The scale for the answers is broken down as follows based on the score they submit:

0-6 - Detractors: Unhappy customers with a likelihood of churn.

7-8 - Passives: Customers who are satisfied but not likely to recommend.

9-10 - Promoters: Customers who love the company and happy to promote it.

NPS has become a standard and useful method by which to gauge your current customer satisfaction and a metric by which to show an element of growth indication.


  • Compose a simple one question survey and place on your social media platforms.
  • Take the total of all detractors and minus the number of promoters.
  • Multiply this number by 100 to get your NPS score.


By using sentiment analysis you can ascertain and quantify the feeling or tone of written text posted on social media.

This is a most useful technique to understand the overall attitude towards your brand and products.

For each time your brand or product is mentioned using sentiment analysis techniques each comment is ranked as either positive, neutral or negative.

By collating all the comments about your brand together and analyzing the scores of each one you can calculate a sentiment score to give clarity on the current reputation of your brand and the satisfaction of your customers.


  • Set up a sentiment analysis tool to analyze all your brand mentions.
  • Take the total of positive mentions and divide by total mentions.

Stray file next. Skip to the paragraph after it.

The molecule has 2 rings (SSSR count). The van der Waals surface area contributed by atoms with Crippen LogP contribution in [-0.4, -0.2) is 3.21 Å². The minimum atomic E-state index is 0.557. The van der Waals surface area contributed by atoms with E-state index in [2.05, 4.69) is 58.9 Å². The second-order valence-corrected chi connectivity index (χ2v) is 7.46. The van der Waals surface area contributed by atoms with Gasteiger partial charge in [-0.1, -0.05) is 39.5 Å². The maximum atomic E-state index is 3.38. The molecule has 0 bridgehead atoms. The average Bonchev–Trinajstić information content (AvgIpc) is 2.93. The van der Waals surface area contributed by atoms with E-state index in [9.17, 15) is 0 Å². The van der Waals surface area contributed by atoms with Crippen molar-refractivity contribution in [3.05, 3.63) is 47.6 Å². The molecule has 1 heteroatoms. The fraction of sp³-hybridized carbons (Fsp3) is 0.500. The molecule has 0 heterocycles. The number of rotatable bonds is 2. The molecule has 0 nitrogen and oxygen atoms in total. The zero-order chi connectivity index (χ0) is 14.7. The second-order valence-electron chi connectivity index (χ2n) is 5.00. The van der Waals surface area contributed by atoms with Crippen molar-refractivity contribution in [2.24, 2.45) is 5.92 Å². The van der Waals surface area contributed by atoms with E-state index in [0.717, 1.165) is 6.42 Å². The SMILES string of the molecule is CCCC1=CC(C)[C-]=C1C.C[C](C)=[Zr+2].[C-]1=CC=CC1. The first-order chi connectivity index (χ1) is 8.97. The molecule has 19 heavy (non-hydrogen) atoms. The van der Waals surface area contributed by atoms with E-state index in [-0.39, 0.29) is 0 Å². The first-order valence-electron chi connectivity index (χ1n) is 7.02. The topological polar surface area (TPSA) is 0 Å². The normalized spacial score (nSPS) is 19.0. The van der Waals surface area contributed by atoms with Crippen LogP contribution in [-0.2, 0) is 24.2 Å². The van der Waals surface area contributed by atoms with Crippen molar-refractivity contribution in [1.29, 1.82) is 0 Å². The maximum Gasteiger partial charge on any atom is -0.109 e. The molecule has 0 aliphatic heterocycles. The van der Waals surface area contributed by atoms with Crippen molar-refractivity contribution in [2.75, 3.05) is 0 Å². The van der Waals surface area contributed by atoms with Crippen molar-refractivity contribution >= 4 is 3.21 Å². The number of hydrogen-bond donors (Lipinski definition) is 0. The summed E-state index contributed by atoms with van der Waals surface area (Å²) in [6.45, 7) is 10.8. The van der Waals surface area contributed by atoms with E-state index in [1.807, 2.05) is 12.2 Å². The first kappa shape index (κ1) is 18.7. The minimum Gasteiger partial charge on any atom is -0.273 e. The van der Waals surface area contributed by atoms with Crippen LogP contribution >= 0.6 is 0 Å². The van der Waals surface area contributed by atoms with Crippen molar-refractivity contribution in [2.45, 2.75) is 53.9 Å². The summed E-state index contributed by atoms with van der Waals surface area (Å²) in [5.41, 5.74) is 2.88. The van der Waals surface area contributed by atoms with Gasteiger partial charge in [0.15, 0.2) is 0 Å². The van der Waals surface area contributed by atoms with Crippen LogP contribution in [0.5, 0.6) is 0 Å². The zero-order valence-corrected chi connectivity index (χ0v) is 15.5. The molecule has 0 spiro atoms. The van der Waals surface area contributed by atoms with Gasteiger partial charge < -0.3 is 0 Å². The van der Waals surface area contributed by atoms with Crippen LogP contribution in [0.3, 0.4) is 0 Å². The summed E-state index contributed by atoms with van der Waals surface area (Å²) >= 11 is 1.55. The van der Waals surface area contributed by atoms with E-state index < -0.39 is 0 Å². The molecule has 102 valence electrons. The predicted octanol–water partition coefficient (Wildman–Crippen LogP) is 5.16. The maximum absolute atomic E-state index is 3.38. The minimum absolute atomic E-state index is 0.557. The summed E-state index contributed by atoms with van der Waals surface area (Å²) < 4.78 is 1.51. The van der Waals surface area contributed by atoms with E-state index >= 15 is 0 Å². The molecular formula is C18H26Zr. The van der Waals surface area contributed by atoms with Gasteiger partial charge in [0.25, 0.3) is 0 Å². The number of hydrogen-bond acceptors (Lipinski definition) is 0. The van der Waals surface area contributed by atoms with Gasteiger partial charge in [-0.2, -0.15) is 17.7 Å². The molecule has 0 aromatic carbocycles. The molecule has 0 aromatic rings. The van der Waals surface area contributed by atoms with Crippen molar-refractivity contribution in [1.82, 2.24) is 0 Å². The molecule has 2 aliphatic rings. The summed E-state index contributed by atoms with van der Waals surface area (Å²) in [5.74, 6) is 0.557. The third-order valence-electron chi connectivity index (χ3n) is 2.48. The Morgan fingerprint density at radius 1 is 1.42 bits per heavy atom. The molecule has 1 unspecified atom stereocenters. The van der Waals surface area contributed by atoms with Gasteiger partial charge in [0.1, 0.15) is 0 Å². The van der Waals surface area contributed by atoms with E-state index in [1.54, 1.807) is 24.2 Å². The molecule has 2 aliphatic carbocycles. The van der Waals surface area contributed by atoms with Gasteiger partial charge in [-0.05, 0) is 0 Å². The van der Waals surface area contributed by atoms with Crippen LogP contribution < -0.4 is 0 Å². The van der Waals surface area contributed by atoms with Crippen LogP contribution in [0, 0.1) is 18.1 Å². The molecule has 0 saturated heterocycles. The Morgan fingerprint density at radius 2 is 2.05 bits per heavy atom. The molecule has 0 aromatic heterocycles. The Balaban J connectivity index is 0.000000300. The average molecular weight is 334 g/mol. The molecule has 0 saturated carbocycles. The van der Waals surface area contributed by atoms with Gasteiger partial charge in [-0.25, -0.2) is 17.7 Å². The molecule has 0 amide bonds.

• Multiply this number by 100 to get your positive sentiment score.
  • Do the same for your negative mentions and be sure to review them to understand the reasons for the dissatisfaction.
  • Be sure to realize that no senitment analysis can be 100% but use regular time based reviews to check for unusual spikes in sentiment.


So many metrics, so little time!

If it seems like a lot to be tracking and for some this might be the case it can all be made simple by using the right tool.

By looking deeper into what is happening on social media you can provide more valuable insights apart from the simple 'vanity' metrics such as likes and followers.

If you setup your social media platforms with the metrics we have outlined here you will be able to show real value to your organization from the efforts being made by yourself and your marketing team.

The initial setup may take longer, but the pay off will be more than worth it and you will be able to analyze and improve your social media performance to the benefit of yourself and your organization.

Click here to learn more about Qurate Social, a powerful social media management tool giving you all the insights and analytics you need to be successful on social media.

Click here for a FREE consultation and demonstration on how Qurate can help you grow your business online.